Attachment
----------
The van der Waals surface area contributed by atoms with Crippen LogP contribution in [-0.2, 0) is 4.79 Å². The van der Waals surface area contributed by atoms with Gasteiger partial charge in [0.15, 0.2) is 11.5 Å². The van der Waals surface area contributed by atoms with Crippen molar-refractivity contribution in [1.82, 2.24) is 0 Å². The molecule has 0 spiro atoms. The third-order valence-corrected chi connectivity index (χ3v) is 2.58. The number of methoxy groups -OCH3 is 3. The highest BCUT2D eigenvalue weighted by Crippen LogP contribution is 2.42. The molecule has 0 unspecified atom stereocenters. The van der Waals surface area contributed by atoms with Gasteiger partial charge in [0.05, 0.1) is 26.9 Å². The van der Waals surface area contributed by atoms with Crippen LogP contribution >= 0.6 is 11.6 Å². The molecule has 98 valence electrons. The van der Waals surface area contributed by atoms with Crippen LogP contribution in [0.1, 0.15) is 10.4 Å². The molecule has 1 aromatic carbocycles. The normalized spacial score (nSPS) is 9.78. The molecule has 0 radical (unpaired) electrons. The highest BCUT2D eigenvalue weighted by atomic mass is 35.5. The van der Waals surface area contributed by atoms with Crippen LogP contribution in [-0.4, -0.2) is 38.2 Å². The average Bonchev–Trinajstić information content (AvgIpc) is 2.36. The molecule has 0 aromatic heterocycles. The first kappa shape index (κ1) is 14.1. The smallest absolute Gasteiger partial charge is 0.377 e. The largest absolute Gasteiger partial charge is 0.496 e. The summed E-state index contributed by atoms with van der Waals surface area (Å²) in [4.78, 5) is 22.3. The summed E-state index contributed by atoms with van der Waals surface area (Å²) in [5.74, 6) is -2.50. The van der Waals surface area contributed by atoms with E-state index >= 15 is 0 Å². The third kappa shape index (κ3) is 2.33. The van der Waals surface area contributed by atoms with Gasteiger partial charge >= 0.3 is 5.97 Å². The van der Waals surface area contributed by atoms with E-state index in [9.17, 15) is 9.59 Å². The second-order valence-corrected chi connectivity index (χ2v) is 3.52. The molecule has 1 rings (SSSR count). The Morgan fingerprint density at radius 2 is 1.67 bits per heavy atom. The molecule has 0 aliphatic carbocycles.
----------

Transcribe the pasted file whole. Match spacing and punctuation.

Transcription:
The van der Waals surface area contributed by atoms with Crippen LogP contribution in [-0.2, 0) is 4.79 Å². The van der Waals surface area contributed by atoms with Gasteiger partial charge in [0.15, 0.2) is 11.5 Å². The van der Waals surface area contributed by atoms with Crippen molar-refractivity contribution in [1.82, 2.24) is 0 Å². The molecule has 0 spiro atoms. The third-order valence-corrected chi connectivity index (χ3v) is 2.58. The number of methoxy groups -OCH3 is 3. The highest BCUT2D eigenvalue weighted by Crippen LogP contribution is 2.42. The molecule has 0 unspecified atom stereocenters. The van der Waals surface area contributed by atoms with Gasteiger partial charge in [0.05, 0.1) is 26.9 Å². The van der Waals surface area contributed by atoms with Crippen LogP contribution >= 0.6 is 11.6 Å². The molecule has 98 valence electrons. The van der Waals surface area contributed by atoms with Crippen LogP contribution in [0.1, 0.15) is 10.4 Å². The molecule has 1 aromatic carbocycles. The normalized spacial score (nSPS) is 9.78. The molecule has 0 radical (unpaired) electrons. The highest BCUT2D eigenvalue weighted by atomic mass is 35.5. The van der Waals surface area contributed by atoms with Crippen LogP contribution in [-0.4, -0.2) is 38.2 Å². The average Bonchev–Trinajstić information content (AvgIpc) is 2.36. The molecule has 0 aromatic heterocycles. The first kappa shape index (κ1) is 14.1. The smallest absolute Gasteiger partial charge is 0.377 e. The largest absolute Gasteiger partial charge is 0.496 e. The summed E-state index contributed by atoms with van der Waals surface area (Å²) in [4.78, 5) is 22.3. The summed E-state index contributed by atoms with van der Waals surface area (Å²) in [5.74, 6) is -2.50. The van der Waals surface area contributed by atoms with E-state index >= 15 is 0 Å². The third kappa shape index (κ3) is 2.33. The van der Waals surface area contributed by atoms with Gasteiger partial charge >= 0.3 is 5.97 Å². The van der Waals surface area contributed by atoms with E-state index in [9.17, 15) is 9.59 Å². The second-order valence-corrected chi connectivity index (χ2v) is 3.52. The molecule has 1 rings (SSSR count). The Morgan fingerprint density at radius 2 is 1.67 bits per heavy atom. The molecule has 0 aliphatic carbocycles.